degrees Celsius.  Stage 2 is the recovery of mammalian brains after
rewarming from -140 degrees Celsius, with viability and restoration of
memory demonstrated by electrophysiological study of isolated brains.
Stage 3 is a demonstration of complete neurological recovery in a
large animal model after cryopreservation of the brain to low sub zero
temperatures.  Two alternative approaches that are being considered
for Stage 3 are retaining the brain in the body, but isolating its
vasculature ("in situ"), and isolating the brain and head from the
body entirely.

Pledge Campaign Enters New Phase

To date, the pledge campaign is the Prometheus Project.  Perhaps most
remarkable about Wakfer's pledge campaign is that the $3 million has
been pledged despite an almost total lack of publicity.  The first
$1 million was pledged within two weeks after Wakfer posted his
Prometheus proposal on an Internet private list with 22 subscribers.
The next $2 million was pledged within the next six weeks, after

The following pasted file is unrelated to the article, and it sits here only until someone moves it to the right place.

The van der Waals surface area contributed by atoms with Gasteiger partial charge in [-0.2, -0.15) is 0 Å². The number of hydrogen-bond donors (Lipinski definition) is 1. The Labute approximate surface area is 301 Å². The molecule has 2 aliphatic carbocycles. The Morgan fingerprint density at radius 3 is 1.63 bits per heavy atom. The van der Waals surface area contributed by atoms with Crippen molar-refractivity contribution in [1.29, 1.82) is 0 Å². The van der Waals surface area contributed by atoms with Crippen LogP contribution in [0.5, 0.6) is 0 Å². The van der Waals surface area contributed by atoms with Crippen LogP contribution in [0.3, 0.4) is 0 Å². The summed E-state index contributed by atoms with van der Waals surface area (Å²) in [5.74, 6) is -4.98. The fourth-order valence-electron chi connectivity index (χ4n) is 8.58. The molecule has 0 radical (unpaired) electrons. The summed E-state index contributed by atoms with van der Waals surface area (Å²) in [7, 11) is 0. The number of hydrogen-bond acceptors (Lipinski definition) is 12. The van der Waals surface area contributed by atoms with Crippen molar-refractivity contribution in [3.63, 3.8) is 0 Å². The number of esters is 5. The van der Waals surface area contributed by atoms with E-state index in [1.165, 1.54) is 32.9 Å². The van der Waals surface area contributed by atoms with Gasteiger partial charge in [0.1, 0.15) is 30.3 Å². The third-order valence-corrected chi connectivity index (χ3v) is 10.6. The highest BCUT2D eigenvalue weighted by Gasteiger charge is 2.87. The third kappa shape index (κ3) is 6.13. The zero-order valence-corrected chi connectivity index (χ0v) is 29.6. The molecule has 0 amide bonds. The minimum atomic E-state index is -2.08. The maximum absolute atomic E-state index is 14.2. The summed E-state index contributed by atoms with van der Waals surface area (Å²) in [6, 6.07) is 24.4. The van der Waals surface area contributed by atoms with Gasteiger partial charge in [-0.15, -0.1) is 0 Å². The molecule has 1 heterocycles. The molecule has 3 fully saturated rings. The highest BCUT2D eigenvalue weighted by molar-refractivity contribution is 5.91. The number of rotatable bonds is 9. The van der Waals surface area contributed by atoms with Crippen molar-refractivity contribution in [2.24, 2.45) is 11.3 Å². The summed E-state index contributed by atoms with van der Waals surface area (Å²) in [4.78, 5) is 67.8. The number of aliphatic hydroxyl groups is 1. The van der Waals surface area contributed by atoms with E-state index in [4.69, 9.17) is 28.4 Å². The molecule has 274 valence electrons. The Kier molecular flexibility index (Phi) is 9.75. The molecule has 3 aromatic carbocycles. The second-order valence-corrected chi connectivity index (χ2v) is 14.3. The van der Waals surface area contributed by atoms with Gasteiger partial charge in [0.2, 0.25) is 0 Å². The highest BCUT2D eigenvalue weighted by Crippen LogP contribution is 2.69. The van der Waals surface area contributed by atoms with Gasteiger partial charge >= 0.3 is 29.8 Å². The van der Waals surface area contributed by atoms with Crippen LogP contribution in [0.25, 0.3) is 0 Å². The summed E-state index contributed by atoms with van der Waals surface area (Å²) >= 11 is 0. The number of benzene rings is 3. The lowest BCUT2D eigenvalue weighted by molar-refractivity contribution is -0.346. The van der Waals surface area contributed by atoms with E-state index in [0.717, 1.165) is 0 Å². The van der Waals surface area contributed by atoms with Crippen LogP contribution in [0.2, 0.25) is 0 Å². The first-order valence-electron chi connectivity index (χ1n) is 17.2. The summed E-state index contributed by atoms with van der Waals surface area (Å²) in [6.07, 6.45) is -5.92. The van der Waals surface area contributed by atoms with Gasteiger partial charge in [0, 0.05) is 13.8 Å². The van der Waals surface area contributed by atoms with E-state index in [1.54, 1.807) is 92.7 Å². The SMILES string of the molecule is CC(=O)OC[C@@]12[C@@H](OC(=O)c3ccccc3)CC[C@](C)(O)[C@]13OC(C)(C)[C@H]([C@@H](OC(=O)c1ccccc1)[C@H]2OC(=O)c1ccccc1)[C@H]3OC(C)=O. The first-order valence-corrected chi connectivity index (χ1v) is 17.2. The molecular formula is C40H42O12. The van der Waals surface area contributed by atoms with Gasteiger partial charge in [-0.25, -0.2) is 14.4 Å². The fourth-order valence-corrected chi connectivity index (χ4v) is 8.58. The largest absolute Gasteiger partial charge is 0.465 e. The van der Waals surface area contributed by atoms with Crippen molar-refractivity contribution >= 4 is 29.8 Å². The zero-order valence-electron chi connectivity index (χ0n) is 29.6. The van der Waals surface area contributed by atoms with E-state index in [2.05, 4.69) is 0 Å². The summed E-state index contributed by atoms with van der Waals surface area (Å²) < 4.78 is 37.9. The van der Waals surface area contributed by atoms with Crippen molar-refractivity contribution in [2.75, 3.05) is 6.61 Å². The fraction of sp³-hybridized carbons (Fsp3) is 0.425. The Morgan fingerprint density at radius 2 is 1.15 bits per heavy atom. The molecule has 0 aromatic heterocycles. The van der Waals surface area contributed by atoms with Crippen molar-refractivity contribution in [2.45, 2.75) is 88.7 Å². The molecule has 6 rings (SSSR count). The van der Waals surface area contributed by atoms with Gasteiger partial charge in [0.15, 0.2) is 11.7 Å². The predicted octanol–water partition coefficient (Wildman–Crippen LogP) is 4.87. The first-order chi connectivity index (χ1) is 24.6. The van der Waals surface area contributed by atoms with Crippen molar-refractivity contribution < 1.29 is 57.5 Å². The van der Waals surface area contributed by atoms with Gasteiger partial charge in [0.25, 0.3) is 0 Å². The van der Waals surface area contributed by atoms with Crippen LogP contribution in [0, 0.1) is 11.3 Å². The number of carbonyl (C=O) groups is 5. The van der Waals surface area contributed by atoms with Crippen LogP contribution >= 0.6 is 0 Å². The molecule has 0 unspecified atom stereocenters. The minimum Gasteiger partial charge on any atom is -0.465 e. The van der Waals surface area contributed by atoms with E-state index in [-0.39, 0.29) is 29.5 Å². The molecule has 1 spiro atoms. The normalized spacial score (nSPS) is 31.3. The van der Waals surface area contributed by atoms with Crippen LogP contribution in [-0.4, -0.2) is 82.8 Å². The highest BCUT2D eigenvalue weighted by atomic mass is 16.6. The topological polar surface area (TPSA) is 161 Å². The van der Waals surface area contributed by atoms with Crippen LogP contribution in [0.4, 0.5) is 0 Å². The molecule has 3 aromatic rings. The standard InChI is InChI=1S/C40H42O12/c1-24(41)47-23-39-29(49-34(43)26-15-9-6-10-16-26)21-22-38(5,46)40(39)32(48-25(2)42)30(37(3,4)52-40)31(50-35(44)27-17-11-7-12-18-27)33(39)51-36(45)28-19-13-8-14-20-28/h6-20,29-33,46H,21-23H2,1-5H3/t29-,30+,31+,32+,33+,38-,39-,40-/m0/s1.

Wakfer began posting information on the Cryonet list, which has 282
subscribers, and on the newsgroup sci.cryonics.

Recently, a number of cryonics publications have stepped forward to
help Wakfer spread the word.  Organizations of futurists and life
extensionists have volunteered as well to help with publicity.

Wakfer and project supporters are planning a series of meetings
across the United States and Canada to discuss the project.  Local
organizations, such as the Life Extension Society, are volunteering
to help with on-site arrangements.

Business Plan Takes Shape

Wakfer has set minimum pledge amounts of $1,000 per year for 10 years
or $8,000 in one lump sum in the first year.  For administrative ease,
Wakfer has requested that pledges above the minimum be in thousand
dollar increments ($100 per year).  If the new company is created and
a pledger approves the research plan and the business plan, he (she)
would sign a share purchase agreement for the amount of his (her) pledge.

An individual likely will have a number of options regarding the
purchase of shares.  Much depends on whether or not the individual
is signed up for cryonic suspension and on whether or not he expects
his shares to appreciate in value.  Among the options that have been
discussed thus far are the following:

* To purchase shares directly and hold them.

* To purchase shares and to have them transferable to his cryonics
  organization when needed for his (her) cryopreservation. The shares
  would thus contribute towards payment for the newer and possibly more
  expensive technology which the project may develop.